2. It is no longer vandalism once it is legal

The NSW government defines graffiti as a crime when it is done ‘without permission’, which is why some might argue that the best way to make street art more widely accepted is if they become officiated projects, like the Wynwood Walls.


But...

Once governments and groups establish formal and legal street art projects, these lose their credibility as they no longer become works of individual creation disassociated from everyone except the creator; they become attached to the group who might be sponsoring the project. By officiating these spaces, they also become tourist attractions, slowly separating themselves from what might have been the original intended meaning of the artists involved and becoming beautification projects to satisfy the urban landscape of the city. 


Ok, like?

The Graffiti Tunnel in London is a repurposed tunnel space that has become a tourist attraction connecting to restaurants and bars around it. After Banksy hosted the 2008 Cans Festival in the tunnel, it grew in popularity and became one of the few spaces in London where people do not need a license to graffiti. Its popularity has led the adjoining eight railway arches to also be repurposed, becoming restaurants, bars, and entertainment spaces. While this might have helped the tunnel become a new cultural hub, the work of graffiti artists in the tunnel is attached to the space’s commercial value.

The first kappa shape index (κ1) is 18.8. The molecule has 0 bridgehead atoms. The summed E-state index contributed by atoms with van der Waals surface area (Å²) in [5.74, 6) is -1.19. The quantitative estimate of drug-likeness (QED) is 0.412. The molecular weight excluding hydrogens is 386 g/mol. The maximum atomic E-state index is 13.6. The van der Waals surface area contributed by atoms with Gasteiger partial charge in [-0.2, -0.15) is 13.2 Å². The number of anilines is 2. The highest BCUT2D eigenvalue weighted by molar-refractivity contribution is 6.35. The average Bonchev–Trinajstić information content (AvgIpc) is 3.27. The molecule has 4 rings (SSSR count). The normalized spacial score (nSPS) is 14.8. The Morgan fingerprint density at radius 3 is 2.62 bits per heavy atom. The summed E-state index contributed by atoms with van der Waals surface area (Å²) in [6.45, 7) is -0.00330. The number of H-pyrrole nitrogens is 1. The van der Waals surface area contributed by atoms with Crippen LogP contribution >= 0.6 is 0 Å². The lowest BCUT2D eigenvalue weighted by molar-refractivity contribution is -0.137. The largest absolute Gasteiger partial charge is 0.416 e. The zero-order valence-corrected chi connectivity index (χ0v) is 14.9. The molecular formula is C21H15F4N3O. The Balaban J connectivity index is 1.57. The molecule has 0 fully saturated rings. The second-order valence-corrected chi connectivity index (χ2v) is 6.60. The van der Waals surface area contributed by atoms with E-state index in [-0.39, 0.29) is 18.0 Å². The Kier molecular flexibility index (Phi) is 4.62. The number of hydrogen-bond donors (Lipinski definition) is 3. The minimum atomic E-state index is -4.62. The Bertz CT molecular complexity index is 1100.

How we should consider graffiti is an age-old debate that has widely been discussed by many, such as BBC, Vans, and The New York Times to name a few. It is still a topic that should be reflected on, especially now, when street art might be the only form of art we can enjoy in person as persisting lockdowns have closed museums. 


And maybe with this in mind, we realize how important it can be to have free access to art and you might even ask yourself, how will you react the next time you encounter graffiti on a wall?

Disclaimer: We are by no means supporting one side of the argument over the other. We collate different views and expand on them to give you a better understanding of the motivation behind these views.
Photo credit: Brett Sayles (Pexels)